I have a Roland MT-32, a Roland Sound Canvas SC-155 and a Yamaha MU5 (which has a very similar to OPL4 sound) ready to play MIDI and my other PC to record them.

And yes, there is a genuine Yamaha OPL3 on the Terratec Card. It can play Doom's OPL-music in stereo which doesn't even work in DOSBox.
@Marek: Could you do me a favor and try your card with Tyrian? That game is like hell for SB clones. :-)
What shall I test? It plays fine on MPU401 and SB (mono).
And since "Terratec Maestro32" is even listed with the supported cards in the setup tool, I guess they tested the game well with it, anyway.
@Marek: I believe X-Wing Collector's Edition has the option of selecting "4-OP FM sound" in the setmuse program. I'd really like to hear what that sounds like.
I don't have that game. If you could give me a link to a demo version, I could try it and record an example.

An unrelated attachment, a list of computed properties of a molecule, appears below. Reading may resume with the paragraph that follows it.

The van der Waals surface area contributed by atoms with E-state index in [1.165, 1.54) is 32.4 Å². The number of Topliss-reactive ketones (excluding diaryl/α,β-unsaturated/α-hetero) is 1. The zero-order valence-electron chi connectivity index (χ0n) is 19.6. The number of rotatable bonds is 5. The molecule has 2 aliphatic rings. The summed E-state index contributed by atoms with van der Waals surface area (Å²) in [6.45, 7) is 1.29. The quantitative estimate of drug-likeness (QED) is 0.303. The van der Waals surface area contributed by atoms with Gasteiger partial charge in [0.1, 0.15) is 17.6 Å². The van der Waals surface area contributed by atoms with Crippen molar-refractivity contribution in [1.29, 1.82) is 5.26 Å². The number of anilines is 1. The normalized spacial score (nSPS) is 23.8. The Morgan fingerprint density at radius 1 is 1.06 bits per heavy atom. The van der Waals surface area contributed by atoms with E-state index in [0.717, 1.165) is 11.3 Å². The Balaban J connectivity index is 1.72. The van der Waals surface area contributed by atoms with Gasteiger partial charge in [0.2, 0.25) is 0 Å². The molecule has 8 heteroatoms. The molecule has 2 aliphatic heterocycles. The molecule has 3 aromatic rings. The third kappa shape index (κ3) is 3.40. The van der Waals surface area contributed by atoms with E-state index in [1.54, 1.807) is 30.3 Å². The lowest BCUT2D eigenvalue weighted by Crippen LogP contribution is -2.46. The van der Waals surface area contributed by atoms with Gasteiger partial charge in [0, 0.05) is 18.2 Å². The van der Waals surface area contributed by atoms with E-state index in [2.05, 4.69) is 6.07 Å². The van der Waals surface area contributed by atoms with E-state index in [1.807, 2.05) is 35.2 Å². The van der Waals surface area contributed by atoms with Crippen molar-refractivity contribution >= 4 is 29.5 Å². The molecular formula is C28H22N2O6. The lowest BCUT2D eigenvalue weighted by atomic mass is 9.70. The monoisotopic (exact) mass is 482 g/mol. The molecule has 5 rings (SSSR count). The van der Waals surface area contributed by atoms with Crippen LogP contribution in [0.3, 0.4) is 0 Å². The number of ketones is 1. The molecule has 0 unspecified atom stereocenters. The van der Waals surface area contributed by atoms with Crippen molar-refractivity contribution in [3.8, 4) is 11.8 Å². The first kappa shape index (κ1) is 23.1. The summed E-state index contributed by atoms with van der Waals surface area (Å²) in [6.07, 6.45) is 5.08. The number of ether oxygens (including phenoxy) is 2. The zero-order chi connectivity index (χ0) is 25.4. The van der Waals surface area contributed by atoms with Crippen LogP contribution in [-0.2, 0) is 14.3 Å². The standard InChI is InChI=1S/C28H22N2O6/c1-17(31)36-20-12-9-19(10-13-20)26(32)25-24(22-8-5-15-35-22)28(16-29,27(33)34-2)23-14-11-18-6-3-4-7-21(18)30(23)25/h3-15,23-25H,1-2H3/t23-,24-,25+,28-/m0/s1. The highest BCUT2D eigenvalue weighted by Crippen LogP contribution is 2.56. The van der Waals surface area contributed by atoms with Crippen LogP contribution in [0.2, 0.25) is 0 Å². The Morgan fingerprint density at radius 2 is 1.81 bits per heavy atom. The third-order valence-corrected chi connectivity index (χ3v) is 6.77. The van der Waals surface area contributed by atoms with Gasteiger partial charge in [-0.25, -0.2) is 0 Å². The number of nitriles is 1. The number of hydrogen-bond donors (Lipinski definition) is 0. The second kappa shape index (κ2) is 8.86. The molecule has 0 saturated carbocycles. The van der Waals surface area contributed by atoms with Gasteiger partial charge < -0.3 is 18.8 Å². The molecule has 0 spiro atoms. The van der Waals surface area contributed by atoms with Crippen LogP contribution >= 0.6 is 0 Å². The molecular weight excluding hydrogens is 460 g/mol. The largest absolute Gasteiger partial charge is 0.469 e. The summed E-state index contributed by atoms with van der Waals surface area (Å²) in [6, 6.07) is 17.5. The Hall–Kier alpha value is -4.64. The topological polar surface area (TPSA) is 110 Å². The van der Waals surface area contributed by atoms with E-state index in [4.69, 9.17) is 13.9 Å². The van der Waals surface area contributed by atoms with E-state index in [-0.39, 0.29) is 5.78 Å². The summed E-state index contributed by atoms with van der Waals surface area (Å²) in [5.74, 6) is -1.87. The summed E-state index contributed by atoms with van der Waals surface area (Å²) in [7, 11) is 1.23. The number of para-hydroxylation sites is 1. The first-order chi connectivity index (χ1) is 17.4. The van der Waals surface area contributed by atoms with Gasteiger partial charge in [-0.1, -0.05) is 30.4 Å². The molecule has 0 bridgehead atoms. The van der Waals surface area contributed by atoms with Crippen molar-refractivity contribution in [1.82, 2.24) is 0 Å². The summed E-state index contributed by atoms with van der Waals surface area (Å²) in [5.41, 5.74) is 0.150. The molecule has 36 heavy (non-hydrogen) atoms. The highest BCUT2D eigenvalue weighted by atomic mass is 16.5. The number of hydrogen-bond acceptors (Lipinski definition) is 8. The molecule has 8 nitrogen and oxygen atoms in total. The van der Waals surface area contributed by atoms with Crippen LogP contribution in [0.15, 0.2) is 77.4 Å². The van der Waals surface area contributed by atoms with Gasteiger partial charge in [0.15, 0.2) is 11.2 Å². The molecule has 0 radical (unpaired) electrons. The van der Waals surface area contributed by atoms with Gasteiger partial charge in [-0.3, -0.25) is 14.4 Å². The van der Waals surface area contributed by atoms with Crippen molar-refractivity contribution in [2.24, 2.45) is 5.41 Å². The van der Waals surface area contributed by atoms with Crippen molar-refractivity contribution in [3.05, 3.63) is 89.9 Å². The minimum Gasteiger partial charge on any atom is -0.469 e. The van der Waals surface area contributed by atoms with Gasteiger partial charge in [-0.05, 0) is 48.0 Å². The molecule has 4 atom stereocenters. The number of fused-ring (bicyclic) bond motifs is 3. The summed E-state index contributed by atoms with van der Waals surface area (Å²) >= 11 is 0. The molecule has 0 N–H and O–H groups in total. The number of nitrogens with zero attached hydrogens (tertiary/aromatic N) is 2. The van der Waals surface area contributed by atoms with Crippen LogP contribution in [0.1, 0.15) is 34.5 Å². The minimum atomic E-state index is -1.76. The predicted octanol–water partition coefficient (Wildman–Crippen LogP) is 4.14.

I have the "4-OP FM" driver in "Dark Forces". I could record from this game, if you wish.
DOS-PC: DFI k6bv3+, Pentium 200mmx, 64 MB RAM, Terratec Maestro 32 sound card, Roland MT-32 + SC-155, Winner 2000 AVI 2MB, Voodoo 1, Win98SE
Windows PC: GigaByte GA-MA790GPT, Phenom II X4 905e, 12 GB RAM, M-Audio Delta 44, NVidia 1060 6 GB, Win7 pro x64
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Re: Sound cards - from best to worst

Postby Great Hierophant » 2008-4-10 @ 04:11

I have recently thought of this topic again. I would like to make a few points:

1. There is no substitute for recreating prior experiences. If all you had back in the day was a PC Speaker and a Sound Blaster, that will undoubtedly be a powerful influence on what you consider to be the best.